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AI-Generated Deepfakes Present Risks For Children And Challenges For Safe Adults

Some of the top companies in the artificial intelligence (AI) industry committed to work with Thorn, a nonprofit, to help prevent AI-generated child sexual abuse material (CSAM) following several deepfake scandals.

Thorn works to stop child sexual abuse through technology, and is partnering with Meta, Google, Microsoft, CivitAI, Stability AI, Amazon, OpenAI, and others to implement new "Safety by Design" standards.

Products and services provided by at least five of the companies have reportedly "been used to facilitate the creation and spread of sexually explicit deepfakes featuring children."

Teenage girls have been "victimized at school with AI-generated sexually explicit images that feature their likenesses." NBC News has reported that Microsoft Bing and Google users are searching for "sexually explicit deepfakes with real children's faces." NBC News also reported on a Meta ad campaign for a deepfake app that would "undress" a photograph of a 16-year-old actress.

The companies pledged to develop technology to allow companies to detect AI-generated images.

In addition, CSAM will not be included in AI training datasets. Stanford researchers had discovered more than 1,000 CSAM images in "a popular open-source database of images used to train Stability AI's Stable Diffusion 1.5, a version of one of the most popular AI image generators." Stability AI, which did not create or manage the dataset, removed it after its discovery in December 2023.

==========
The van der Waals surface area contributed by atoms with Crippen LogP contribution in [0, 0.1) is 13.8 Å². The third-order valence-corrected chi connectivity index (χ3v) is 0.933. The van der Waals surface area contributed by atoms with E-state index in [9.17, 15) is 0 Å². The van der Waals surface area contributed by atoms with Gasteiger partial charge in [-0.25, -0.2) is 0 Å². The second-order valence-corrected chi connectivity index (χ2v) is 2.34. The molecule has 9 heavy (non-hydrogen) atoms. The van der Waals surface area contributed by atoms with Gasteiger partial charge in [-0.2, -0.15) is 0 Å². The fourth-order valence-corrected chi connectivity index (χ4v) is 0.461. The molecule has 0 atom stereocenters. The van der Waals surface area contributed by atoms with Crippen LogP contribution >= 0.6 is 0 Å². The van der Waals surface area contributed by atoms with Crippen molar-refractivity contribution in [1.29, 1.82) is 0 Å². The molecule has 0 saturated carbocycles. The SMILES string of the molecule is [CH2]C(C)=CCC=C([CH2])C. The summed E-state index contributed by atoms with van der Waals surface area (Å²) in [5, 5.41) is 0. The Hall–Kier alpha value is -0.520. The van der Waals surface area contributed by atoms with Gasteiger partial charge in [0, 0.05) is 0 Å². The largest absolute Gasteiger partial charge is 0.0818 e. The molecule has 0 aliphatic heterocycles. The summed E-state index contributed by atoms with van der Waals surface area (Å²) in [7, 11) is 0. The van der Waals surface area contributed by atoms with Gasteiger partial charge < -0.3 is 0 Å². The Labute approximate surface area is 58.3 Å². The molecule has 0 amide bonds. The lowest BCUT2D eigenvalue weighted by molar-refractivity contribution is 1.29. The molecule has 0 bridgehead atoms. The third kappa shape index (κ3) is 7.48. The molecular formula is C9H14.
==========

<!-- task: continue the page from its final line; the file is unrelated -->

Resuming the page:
Another "Safety by Design" principle requires the companies to only release models after they have been scanned for child safety and to host them responsibly.

AI could create a huge number of new CSAM images, further straining an already stretched sector of law enforcement. According to a recent report from the Stanford Internet Observatory, only five to eight percent of reports of CSAM made to the National Center for Missing and Exploited Children (NCMEC) lead to an arrest. Kat Tenbarge "Top AI companies commit to child safety principles as industry grapples with deepfake scandals" www.nbcnews.com (Apr. 23, 2024).

 

Commentary and Checklist

 

Deepfake technology can leverage AI and easily turn normal images into pornography. For example, images of students on a senior trip or children on a family vacation, can be captured and manipulated into child pornography.

Safe adults must stress to children to be careful about what images they post on social media and what images they share with others, including their peers or Internet friends.

It is important to tell children that if someone posts or shares a manipulated image of them, they should report it immediately to an adult.

Other best practices for protecting children online include:

  • Make sure all devices and routers are up-to-date on security settings and firewalls.

  • Use strong, long, unique passwords for all accounts.

  • Use parental controls on devices to restrict access to inappropriate content.

  • Report incidents to law enforcement or to the NCMEC CyberTipline online, or by calling 1-800-843-5678.

 

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